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Home / World / Ukraine crisis: 60 feared dead in Russian raid on school

Ukraine crisis: 60 feared dead in Russian raid on school

In the ruined southeastern port city of Mariupol, scores of civilians have been evacuated from a sprawling steel plant
 Russian bomb hit a Ukraine school.
Russian bomb hit a Ukraine school.
Shutterstock

Reuters   |   Zaporizhzhia, Ukraine   |   Published 09.05.22, 01:21 AM

As many as 60 people were feared to have been killed in the Russian bombing of a village school in the eastern Ukrainian region of Luhansk, the regional governor said on Sunday.

Russian forces also continued shelling the Azovstal steelworks, last holdout of Ukrainian resistance in the ruined southeastern port city of Mariupol, where soldiers from the Azov regiment vowed to keep on fighting.

Luhansk governor Serhiy Gaidai said the school in Bilohorivka, where about 90 people were sheltering, was hit on Saturday by a Russian bomb that set the building ablaze for four hours.

“Thirty people were evacuated from the rubble, seven of whom were injured. Sixty people were likely to have died,” Gaidai wrote on Telegram, adding that two dead bodies had been found.

In Mariupol, the deputy commander of the Azov regiment pleaded with the international community to help evacuate wounded soldiers from the sprawling Azovstal steel plant. “We will continue to fight as long as we are alive to repel the Russian occupiers,” Captain Sviatoslav Palamar said.

Ukrainian President Volodymyr Zelensky said late on Saturday that more than 300 civilians had been rescued and authorities would now focus on trying to evacuate the wounded and medics.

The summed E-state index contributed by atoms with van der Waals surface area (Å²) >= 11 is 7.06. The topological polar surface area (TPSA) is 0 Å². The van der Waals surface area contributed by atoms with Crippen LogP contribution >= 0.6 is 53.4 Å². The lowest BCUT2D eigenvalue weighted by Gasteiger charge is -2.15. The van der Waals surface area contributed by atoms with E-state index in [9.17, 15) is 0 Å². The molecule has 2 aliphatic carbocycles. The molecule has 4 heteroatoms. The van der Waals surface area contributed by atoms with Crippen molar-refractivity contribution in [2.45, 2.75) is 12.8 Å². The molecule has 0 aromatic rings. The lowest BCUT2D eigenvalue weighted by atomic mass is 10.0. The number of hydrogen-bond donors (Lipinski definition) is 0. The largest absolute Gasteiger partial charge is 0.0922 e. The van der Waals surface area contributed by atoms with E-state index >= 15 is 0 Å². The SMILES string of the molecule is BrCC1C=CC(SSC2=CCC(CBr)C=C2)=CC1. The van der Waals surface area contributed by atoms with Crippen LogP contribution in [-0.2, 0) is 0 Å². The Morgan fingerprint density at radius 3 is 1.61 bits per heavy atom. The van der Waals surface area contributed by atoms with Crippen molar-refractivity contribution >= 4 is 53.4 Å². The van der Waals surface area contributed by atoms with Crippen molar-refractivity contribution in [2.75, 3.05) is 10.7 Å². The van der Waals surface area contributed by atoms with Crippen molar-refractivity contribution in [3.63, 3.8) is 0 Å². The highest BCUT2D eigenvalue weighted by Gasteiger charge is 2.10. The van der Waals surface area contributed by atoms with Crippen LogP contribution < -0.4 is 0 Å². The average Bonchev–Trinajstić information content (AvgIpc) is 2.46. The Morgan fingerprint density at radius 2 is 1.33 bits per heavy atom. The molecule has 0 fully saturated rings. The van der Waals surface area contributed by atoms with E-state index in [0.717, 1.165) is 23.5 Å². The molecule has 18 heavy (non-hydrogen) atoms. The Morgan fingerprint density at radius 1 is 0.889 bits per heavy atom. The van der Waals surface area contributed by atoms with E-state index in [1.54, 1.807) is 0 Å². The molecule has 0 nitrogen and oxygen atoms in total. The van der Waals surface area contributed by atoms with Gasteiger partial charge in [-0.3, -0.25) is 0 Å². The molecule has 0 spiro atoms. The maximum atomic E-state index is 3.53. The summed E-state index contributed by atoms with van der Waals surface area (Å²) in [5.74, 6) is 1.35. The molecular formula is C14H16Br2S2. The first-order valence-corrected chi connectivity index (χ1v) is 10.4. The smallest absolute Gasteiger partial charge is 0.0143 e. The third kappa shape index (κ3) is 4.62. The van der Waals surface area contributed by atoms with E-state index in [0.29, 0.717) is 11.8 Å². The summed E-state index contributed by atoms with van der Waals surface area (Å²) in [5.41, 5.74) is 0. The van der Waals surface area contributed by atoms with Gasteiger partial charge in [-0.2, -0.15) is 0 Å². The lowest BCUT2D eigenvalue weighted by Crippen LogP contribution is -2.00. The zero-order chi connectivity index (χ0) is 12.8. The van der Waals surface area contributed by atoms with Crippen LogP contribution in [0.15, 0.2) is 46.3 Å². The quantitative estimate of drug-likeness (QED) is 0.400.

Russian-backed separatists said a total of 145 people, including 24 children, were evacuated on Sunday from Mariupol to the village of Bezimenne, about 40km east, in the area they control.

In the Ukrainian-controlled city of Zaporizhzhia, about 230km northwest of Mariupol, dozens of people who had fled the port city and nearby occupied areas on their own or with the help of volunteers waited to be registered in a car park set up to welcome evacuees.

“There’s lots of people still in Mariupol, who want to leave but can’t,” said history teacher Viktoria Andreyeva, 46, who said she had only just reached Zaporizhzhia after leaving her bombed home in Mariupol with her family in mid-April.

Russian Deputy Prime Minister Marat Khusnullin said on Telegram he visited Mariupol on Sunday, the country’s most senior government figure to set foot in the city after weeks of Russian bombardment.

Khusnullin visited the commercial port there and said it should be used to bring in building materials to restore the city, according to the Russian defence ministry’s Zvezda TV channel.



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